Pace of post-16 reform quickens

21st July 1995 at 01:00
Merger of departments paves the way for radical changes outlined by Sir Ron Dearing. Ian Nash and Clare Dean report

Gillian Shephard has given the go ahead for sweeping reforms in post compulsory education, nine months before receiving final recommendations from her chief schools adviser Sir Ron Dearing.

Major changes are looming for the Education and Employment Secretary's department in order to pave the way for a new single framework for all post-16 qualifications from next year. Responsiblity for the curriculum for all pupils and students over 14 will also come under a single DFEE director.

The merger of bodies overseeing academic and vocational qualifications is likely to follow swiftly.

The departmental changes will make it easier to push through the reforms to be proposed by Sir Ron, chairman of the School Curriculum and Assessment Authority, in his final report on post-16 school and college qualifications due to be published next Easter.

Proposals in his interim report this week include a National Certificate encompassing A-levels and all vocational qualifications, fewer A-level syllabuses, a drive to raise standards and greater flexibility for students to pick and mix study units.

The political will to take full advantage of the newly-merged department became apparent the same day when Mrs Shephard promised initiatives to take disaffected teenagers out of the classroom and into work.

Stressing that proposals were in the early stages, she said the Government had to build even further on the Part 1 General National Vocational Qualification, which gives pupils work experience and training from the age of 14.

With pilots due to start this September, Mrs Shephard said the new Department for Education and Employment would be better placed to develop such initiatives in the future. The merger presented an opportunity to bridge the divide between the academic and the vocational and to get employers and the business community working with all those involved in education.

She told the Council for Local Education Authorities meeting in Brighton: "In the education system maybe we tended to ignore the ultimate job needs and destinations for most young people progressing through education.

"And in Employment perhaps we were so obsessed with output that we ignored the means and processes to the extent that our ultimate ends were not so well achieved. We now have the opportunity in the merged Department to get the best of both."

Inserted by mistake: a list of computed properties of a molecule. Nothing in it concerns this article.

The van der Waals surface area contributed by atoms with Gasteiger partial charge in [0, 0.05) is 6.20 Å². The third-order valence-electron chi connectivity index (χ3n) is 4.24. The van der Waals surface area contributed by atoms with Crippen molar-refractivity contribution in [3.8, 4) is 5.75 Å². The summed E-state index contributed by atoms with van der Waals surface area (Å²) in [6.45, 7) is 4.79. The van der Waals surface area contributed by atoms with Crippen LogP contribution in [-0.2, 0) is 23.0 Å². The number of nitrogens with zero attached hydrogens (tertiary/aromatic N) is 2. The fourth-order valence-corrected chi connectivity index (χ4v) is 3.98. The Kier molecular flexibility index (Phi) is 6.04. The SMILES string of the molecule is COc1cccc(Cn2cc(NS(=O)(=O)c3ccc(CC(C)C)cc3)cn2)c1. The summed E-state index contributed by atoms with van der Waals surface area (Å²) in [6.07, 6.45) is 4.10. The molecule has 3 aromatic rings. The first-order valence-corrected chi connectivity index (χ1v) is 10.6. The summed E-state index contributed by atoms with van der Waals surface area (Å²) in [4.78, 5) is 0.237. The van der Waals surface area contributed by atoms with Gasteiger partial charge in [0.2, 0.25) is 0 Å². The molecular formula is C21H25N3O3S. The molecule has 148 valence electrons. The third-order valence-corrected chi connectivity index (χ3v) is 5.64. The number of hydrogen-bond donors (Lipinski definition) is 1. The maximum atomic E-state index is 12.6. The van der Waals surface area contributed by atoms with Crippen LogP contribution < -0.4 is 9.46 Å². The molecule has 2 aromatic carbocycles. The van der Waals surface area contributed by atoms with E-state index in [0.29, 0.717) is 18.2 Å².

With John Redwood and Michael Portillo, the former Welsh and employment secretaries, out of the way following John Major's reshuffle, Mrs Shephard has lost no time preparing the DFEE for reforms that they would have opposed.

The intention appears to be to have one directorate dealing with qualifications. And despite the fact that higher and further education have been divided between two ministers (Eric Forth and James Paice) the two areas will come within one directorate. Both will be dealt with in the unit that takes on youth training and all 16-19 issues.

A Green Paper on universities is due in December, following the Government's major review for the 21st century. It will be extended to look at the implications of both the new post-16 education and training directorate and the recommendations of Sir Ron.

Moreover, Mrs Shephard will be able to deal with the vexed questions of funding students and courses in further and higher education within a single directorate.

Sir Ron is also aware of the impossible barriers he faces if responsibility for education and training remains fragmented. He needs a single "qualifications authority" if he is to achieve an assessment system which gives credit for what students achieve on short courses, if they change subject or leave prematurely.

Schemes designed to cope with this - known as credit accummulation and transfer - have proliferated in further and higher education, but a national scheme is needed. However, a report out this week shows that such attempts have so far failed because universities and colleges have vested interests and have jealously guarded local schemes.

Sir Ron, who was chair of the Higher Education Funding Council for five years, told The TES: "We must not allow this to happen in schools and colleges. "

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